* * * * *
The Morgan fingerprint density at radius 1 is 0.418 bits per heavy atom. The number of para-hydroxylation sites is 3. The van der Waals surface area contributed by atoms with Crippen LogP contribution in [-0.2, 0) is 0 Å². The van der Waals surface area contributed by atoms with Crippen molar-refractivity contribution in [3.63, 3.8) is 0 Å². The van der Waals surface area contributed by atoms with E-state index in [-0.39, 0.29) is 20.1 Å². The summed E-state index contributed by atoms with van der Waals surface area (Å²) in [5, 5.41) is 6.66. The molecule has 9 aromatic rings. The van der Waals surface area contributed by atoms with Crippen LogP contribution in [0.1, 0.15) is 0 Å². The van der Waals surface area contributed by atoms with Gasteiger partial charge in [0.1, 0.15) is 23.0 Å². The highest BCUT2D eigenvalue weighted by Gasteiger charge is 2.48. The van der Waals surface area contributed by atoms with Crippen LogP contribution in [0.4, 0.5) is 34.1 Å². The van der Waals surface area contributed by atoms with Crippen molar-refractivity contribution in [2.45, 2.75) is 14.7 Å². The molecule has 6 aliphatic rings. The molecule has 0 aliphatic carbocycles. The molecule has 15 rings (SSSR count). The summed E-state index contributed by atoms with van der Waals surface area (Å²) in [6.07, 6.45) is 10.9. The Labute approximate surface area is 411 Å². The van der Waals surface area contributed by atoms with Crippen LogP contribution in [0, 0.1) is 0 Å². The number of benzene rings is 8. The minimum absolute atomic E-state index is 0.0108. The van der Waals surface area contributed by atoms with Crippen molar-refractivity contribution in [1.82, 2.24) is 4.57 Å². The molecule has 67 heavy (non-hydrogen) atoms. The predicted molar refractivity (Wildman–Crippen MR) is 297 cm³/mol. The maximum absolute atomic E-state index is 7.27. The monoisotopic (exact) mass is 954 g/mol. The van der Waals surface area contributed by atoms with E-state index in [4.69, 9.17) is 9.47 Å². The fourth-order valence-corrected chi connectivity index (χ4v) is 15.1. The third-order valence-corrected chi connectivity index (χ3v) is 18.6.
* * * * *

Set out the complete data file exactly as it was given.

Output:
The Morgan fingerprint density at radius 1 is 0.418 bits per heavy atom. The number of para-hydroxylation sites is 3. The van der Waals surface area contributed by atoms with Crippen LogP contribution in [-0.2, 0) is 0 Å². The van der Waals surface area contributed by atoms with Crippen molar-refractivity contribution in [3.63, 3.8) is 0 Å². The van der Waals surface area contributed by atoms with E-state index in [-0.39, 0.29) is 20.1 Å². The summed E-state index contributed by atoms with van der Waals surface area (Å²) in [5, 5.41) is 6.66. The molecule has 9 aromatic rings. The van der Waals surface area contributed by atoms with Crippen LogP contribution in [0.1, 0.15) is 0 Å². The van der Waals surface area contributed by atoms with Gasteiger partial charge in [0.1, 0.15) is 23.0 Å². The highest BCUT2D eigenvalue weighted by Gasteiger charge is 2.48. The van der Waals surface area contributed by atoms with Crippen LogP contribution in [0.4, 0.5) is 34.1 Å². The van der Waals surface area contributed by atoms with Crippen molar-refractivity contribution in [2.45, 2.75) is 14.7 Å². The molecule has 6 aliphatic rings. The molecule has 0 aliphatic carbocycles. The molecule has 15 rings (SSSR count). The summed E-state index contributed by atoms with van der Waals surface area (Å²) in [6.07, 6.45) is 10.9. The Labute approximate surface area is 411 Å². The van der Waals surface area contributed by atoms with Crippen LogP contribution in [0, 0.1) is 0 Å². The number of benzene rings is 8. The minimum absolute atomic E-state index is 0.0108. The van der Waals surface area contributed by atoms with Crippen molar-refractivity contribution in [1.82, 2.24) is 4.57 Å². The molecule has 67 heavy (non-hydrogen) atoms. The predicted molar refractivity (Wildman–Crippen MR) is 297 cm³/mol. The maximum absolute atomic E-state index is 7.27. The monoisotopic (exact) mass is 954 g/mol. The van der Waals surface area contributed by atoms with E-state index in [4.69, 9.17) is 9.47 Å². The fourth-order valence-corrected chi connectivity index (χ4v) is 15.1. The third-order valence-corrected chi connectivity index (χ3v) is 18.6.